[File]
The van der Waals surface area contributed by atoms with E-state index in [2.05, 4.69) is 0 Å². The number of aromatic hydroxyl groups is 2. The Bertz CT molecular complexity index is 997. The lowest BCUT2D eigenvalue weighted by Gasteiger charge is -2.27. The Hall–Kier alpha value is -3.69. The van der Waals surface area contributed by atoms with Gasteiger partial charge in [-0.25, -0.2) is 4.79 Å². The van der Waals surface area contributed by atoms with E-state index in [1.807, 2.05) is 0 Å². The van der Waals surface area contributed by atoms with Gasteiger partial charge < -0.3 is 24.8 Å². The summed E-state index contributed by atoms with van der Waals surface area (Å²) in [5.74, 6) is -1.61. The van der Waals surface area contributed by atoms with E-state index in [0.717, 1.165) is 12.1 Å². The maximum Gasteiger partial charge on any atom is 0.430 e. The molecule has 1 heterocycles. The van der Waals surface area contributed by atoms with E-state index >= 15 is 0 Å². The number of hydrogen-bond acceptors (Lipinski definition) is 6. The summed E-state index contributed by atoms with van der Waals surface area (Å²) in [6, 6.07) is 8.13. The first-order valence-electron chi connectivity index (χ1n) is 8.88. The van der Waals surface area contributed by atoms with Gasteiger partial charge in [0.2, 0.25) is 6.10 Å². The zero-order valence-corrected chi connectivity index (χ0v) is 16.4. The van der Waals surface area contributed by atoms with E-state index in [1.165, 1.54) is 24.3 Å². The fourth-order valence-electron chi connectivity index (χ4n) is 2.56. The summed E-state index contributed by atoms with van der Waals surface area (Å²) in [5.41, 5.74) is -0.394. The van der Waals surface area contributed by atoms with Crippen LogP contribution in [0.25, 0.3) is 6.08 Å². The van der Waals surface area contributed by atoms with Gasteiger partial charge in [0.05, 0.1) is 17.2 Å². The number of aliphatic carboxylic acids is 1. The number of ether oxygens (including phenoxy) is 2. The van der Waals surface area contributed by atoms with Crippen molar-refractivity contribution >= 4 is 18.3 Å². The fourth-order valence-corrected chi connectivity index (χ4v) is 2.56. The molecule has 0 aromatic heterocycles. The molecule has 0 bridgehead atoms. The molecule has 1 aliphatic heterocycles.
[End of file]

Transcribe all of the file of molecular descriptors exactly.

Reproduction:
The van der Waals surface area contributed by atoms with E-state index in [2.05, 4.69) is 0 Å². The number of aromatic hydroxyl groups is 2. The Bertz CT molecular complexity index is 997. The lowest BCUT2D eigenvalue weighted by Gasteiger charge is -2.27. The Hall–Kier alpha value is -3.69. The van der Waals surface area contributed by atoms with Gasteiger partial charge in [-0.25, -0.2) is 4.79 Å². The van der Waals surface area contributed by atoms with E-state index in [1.807, 2.05) is 0 Å². The van der Waals surface area contributed by atoms with Gasteiger partial charge < -0.3 is 24.8 Å². The summed E-state index contributed by atoms with van der Waals surface area (Å²) in [5.74, 6) is -1.61. The van der Waals surface area contributed by atoms with E-state index in [0.717, 1.165) is 12.1 Å². The maximum Gasteiger partial charge on any atom is 0.430 e. The molecule has 1 heterocycles. The van der Waals surface area contributed by atoms with E-state index >= 15 is 0 Å². The number of hydrogen-bond acceptors (Lipinski definition) is 6. The summed E-state index contributed by atoms with van der Waals surface area (Å²) in [6, 6.07) is 8.13. The first-order valence-electron chi connectivity index (χ1n) is 8.88. The van der Waals surface area contributed by atoms with Gasteiger partial charge in [0.2, 0.25) is 6.10 Å². The zero-order valence-corrected chi connectivity index (χ0v) is 16.4. The van der Waals surface area contributed by atoms with E-state index in [1.165, 1.54) is 24.3 Å². The fourth-order valence-electron chi connectivity index (χ4n) is 2.56. The summed E-state index contributed by atoms with van der Waals surface area (Å²) in [5.41, 5.74) is -0.394. The van der Waals surface area contributed by atoms with Crippen LogP contribution in [0.25, 0.3) is 6.08 Å². The van der Waals surface area contributed by atoms with Gasteiger partial charge in [0.05, 0.1) is 17.2 Å². The number of aliphatic carboxylic acids is 1. The number of ether oxygens (including phenoxy) is 2. The van der Waals surface area contributed by atoms with Crippen molar-refractivity contribution >= 4 is 18.3 Å². The fourth-order valence-corrected chi connectivity index (χ4v) is 2.56. The molecule has 0 aromatic heterocycles. The molecule has 0 bridgehead atoms. The molecule has 1 aliphatic heterocycles.